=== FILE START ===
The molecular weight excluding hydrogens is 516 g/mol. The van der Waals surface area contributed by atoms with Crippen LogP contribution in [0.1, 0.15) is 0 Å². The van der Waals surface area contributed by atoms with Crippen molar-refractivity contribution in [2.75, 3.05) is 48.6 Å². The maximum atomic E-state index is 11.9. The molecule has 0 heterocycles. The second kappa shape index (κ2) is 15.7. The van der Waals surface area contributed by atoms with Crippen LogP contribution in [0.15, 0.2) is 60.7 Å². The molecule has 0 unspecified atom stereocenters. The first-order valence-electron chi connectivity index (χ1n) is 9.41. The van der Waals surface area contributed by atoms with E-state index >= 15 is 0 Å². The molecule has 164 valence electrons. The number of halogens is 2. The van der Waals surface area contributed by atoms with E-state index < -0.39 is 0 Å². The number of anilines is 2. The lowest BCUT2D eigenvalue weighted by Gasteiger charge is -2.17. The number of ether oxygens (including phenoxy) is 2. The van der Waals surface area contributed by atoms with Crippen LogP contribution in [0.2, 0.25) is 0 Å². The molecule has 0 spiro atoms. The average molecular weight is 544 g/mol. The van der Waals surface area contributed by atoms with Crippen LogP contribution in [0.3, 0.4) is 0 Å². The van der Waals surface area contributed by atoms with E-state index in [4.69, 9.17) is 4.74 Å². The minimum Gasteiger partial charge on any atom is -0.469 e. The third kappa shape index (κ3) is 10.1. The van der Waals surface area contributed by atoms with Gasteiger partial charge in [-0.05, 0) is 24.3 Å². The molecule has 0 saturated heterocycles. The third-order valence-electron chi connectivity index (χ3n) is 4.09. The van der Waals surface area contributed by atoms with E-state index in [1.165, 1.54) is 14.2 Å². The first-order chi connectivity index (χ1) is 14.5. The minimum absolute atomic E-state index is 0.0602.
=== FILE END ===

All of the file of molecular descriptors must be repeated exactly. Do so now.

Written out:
The molecular weight excluding hydrogens is 516 g/mol. The van der Waals surface area contributed by atoms with Crippen LogP contribution in [0.1, 0.15) is 0 Å². The van der Waals surface area contributed by atoms with Crippen molar-refractivity contribution in [2.75, 3.05) is 48.6 Å². The maximum atomic E-state index is 11.9. The molecule has 0 heterocycles. The second kappa shape index (κ2) is 15.7. The van der Waals surface area contributed by atoms with Crippen LogP contribution in [0.15, 0.2) is 60.7 Å². The molecule has 0 unspecified atom stereocenters. The first-order valence-electron chi connectivity index (χ1n) is 9.41. The van der Waals surface area contributed by atoms with E-state index >= 15 is 0 Å². The molecule has 164 valence electrons. The number of halogens is 2. The van der Waals surface area contributed by atoms with E-state index < -0.39 is 0 Å². The number of anilines is 2. The lowest BCUT2D eigenvalue weighted by Gasteiger charge is -2.17. The number of ether oxygens (including phenoxy) is 2. The van der Waals surface area contributed by atoms with Crippen LogP contribution in [0.2, 0.25) is 0 Å². The molecule has 0 spiro atoms. The average molecular weight is 544 g/mol. The van der Waals surface area contributed by atoms with Crippen LogP contribution in [0.3, 0.4) is 0 Å². The van der Waals surface area contributed by atoms with E-state index in [4.69, 9.17) is 4.74 Å². The minimum Gasteiger partial charge on any atom is -0.469 e. The third kappa shape index (κ3) is 10.1. The van der Waals surface area contributed by atoms with Gasteiger partial charge in [-0.05, 0) is 24.3 Å². The molecule has 0 saturated heterocycles. The third-order valence-electron chi connectivity index (χ3n) is 4.09. The van der Waals surface area contributed by atoms with E-state index in [1.165, 1.54) is 14.2 Å². The first-order chi connectivity index (χ1) is 14.5. The minimum absolute atomic E-state index is 0.0602.